Also, since many of us are staying single longer, we have had lots of time to hone our habits, have likely had many different chapters to our lives and have created very real money identities for ourselves.
And if this is not your first rodeo – like my client - you may have more than emotional baggage that you are bringing to the relationship. Lingering debt from past unions and expenses related to children may also impact the mix.
What if your incomes or net worth are vastly different?
What if one partner choses to be the primary care giver for children and the other the primary income earner?
Who physically takes responsibility for the system once it has been decided upon?
Cards on the Table
You have decided to spend your life (or at least a significant portion of it) with someone. You need to know what you are getting into. And you should give your partner the same courtesy. A May 2013 study by BMO – the BMO Wedding Survey – found that while 98% of couples feel it’s important to be on the same page financially, 62% wish they had spent more time talking money before tying the knot. It’s important to set aside time specifically for “the talk” and be present and honest with each other. It’s not a topic to toss in casually while deciding on where to go for supper.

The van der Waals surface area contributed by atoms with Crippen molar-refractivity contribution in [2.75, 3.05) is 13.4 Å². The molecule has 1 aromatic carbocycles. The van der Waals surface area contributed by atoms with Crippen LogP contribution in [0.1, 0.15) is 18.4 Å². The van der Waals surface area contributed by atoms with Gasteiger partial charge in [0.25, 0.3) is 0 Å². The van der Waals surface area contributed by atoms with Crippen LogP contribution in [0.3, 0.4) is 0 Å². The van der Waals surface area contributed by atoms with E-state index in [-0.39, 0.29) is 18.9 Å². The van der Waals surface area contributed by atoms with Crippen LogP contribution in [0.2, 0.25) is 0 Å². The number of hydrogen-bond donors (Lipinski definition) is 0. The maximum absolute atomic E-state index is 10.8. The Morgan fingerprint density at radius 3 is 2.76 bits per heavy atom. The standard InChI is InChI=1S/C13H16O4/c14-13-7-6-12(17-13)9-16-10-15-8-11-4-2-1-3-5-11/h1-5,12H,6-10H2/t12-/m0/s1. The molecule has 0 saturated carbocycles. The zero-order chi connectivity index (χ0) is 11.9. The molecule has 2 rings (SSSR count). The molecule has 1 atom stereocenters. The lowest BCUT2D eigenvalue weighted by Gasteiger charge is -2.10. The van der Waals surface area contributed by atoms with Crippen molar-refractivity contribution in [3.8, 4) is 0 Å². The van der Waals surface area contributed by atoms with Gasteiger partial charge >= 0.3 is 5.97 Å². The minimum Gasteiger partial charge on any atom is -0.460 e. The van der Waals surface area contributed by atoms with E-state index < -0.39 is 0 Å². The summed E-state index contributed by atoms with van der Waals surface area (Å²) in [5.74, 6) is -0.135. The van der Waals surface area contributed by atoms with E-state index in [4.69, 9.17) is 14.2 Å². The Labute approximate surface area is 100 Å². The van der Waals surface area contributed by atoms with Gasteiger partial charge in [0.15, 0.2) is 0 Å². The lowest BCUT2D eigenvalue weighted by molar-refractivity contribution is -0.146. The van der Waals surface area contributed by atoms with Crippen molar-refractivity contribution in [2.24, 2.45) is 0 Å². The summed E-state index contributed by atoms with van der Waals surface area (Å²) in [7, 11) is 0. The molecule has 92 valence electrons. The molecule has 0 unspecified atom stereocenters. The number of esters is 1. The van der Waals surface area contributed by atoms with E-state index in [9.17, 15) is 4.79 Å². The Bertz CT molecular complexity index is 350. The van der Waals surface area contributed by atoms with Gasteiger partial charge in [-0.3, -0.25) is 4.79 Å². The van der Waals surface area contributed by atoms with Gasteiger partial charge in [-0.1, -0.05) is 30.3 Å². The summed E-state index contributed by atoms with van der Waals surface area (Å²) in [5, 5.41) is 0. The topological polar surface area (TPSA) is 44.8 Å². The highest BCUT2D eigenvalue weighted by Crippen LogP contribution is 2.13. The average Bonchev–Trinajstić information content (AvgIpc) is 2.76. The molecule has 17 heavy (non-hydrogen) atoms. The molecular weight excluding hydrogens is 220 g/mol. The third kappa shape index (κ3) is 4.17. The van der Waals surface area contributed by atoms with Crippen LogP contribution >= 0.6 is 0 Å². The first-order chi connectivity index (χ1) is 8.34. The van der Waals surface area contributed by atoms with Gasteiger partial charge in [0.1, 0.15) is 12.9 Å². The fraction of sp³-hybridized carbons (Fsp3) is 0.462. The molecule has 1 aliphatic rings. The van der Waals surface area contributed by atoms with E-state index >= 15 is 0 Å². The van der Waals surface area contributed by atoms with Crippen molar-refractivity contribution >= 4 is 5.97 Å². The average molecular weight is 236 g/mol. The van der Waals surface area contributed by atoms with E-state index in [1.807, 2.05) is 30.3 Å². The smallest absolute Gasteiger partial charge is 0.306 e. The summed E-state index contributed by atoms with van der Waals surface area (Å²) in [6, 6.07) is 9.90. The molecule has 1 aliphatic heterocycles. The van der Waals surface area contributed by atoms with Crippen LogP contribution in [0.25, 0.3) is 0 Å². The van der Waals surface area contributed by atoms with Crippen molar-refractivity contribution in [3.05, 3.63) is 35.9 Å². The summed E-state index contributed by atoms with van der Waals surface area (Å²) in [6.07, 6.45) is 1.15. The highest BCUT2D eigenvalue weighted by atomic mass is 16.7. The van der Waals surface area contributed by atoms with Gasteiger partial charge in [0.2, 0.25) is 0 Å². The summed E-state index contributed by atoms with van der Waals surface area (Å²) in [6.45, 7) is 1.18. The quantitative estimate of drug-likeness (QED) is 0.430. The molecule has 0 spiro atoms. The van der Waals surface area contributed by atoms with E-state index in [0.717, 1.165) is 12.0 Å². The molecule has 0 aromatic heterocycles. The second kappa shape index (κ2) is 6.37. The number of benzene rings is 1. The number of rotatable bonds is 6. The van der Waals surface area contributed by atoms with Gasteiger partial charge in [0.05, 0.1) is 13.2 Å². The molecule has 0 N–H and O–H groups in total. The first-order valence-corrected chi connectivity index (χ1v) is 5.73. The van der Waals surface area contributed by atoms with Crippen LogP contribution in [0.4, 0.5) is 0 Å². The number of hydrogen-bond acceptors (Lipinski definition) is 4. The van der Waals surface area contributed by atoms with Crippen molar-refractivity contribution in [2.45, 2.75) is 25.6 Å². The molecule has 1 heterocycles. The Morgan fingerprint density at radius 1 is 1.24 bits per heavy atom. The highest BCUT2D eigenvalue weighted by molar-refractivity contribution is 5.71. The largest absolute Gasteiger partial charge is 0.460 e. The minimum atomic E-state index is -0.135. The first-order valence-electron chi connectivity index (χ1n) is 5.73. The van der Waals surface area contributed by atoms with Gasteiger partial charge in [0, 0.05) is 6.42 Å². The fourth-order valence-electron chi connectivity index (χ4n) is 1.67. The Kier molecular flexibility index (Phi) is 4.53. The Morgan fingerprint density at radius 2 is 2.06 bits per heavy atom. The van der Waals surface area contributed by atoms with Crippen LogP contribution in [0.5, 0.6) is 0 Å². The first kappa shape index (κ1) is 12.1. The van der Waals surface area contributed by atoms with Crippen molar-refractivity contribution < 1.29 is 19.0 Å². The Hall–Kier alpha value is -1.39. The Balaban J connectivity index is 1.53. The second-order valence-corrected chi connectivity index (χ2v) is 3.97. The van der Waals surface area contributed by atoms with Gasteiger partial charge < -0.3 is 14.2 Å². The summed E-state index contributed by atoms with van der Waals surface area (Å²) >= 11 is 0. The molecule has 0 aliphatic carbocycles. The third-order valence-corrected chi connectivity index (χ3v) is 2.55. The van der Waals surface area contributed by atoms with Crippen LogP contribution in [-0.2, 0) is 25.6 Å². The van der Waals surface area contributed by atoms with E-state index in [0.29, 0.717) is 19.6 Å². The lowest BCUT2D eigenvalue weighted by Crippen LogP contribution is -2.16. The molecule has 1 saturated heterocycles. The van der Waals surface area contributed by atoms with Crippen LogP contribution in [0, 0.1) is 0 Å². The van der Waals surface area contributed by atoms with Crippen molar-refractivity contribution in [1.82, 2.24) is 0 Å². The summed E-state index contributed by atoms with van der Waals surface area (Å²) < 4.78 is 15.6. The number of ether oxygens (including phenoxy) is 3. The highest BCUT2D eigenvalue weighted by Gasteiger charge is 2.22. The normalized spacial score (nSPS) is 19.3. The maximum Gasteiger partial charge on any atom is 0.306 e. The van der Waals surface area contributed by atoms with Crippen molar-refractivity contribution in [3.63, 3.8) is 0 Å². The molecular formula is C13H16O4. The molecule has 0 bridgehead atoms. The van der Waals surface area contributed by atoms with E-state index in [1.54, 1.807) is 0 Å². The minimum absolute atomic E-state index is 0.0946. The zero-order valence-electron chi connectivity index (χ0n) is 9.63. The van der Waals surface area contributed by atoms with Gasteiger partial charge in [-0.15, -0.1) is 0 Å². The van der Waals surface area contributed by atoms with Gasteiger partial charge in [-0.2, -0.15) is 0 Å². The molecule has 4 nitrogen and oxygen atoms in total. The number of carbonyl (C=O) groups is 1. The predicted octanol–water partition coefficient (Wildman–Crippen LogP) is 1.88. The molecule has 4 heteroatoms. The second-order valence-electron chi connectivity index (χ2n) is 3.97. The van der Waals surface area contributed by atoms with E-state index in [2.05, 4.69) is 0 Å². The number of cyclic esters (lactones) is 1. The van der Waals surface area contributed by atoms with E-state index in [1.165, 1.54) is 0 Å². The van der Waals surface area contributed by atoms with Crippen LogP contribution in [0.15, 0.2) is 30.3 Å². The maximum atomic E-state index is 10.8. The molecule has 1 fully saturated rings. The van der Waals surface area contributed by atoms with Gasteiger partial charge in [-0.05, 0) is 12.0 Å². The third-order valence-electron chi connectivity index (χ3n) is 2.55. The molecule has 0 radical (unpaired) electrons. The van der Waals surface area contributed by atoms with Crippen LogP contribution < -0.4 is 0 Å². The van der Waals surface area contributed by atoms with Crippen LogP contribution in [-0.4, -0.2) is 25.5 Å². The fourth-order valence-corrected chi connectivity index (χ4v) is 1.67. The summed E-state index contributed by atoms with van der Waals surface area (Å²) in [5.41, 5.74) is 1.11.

All for One
Logistically, having a joint account and credit card that everything goes into and everything comes out of seems simple enough. But this does not work for everyone. In my experience, this strategy works best for couples with similar incomes, spending habits and long term goals. To be successful, this strategy also requires that both parties sit together and review the account on a regular basis and be ready to discuss each other’s purchases in a constructive manner. Added bonus: There is something about accountability that makes impulse purchases less likely.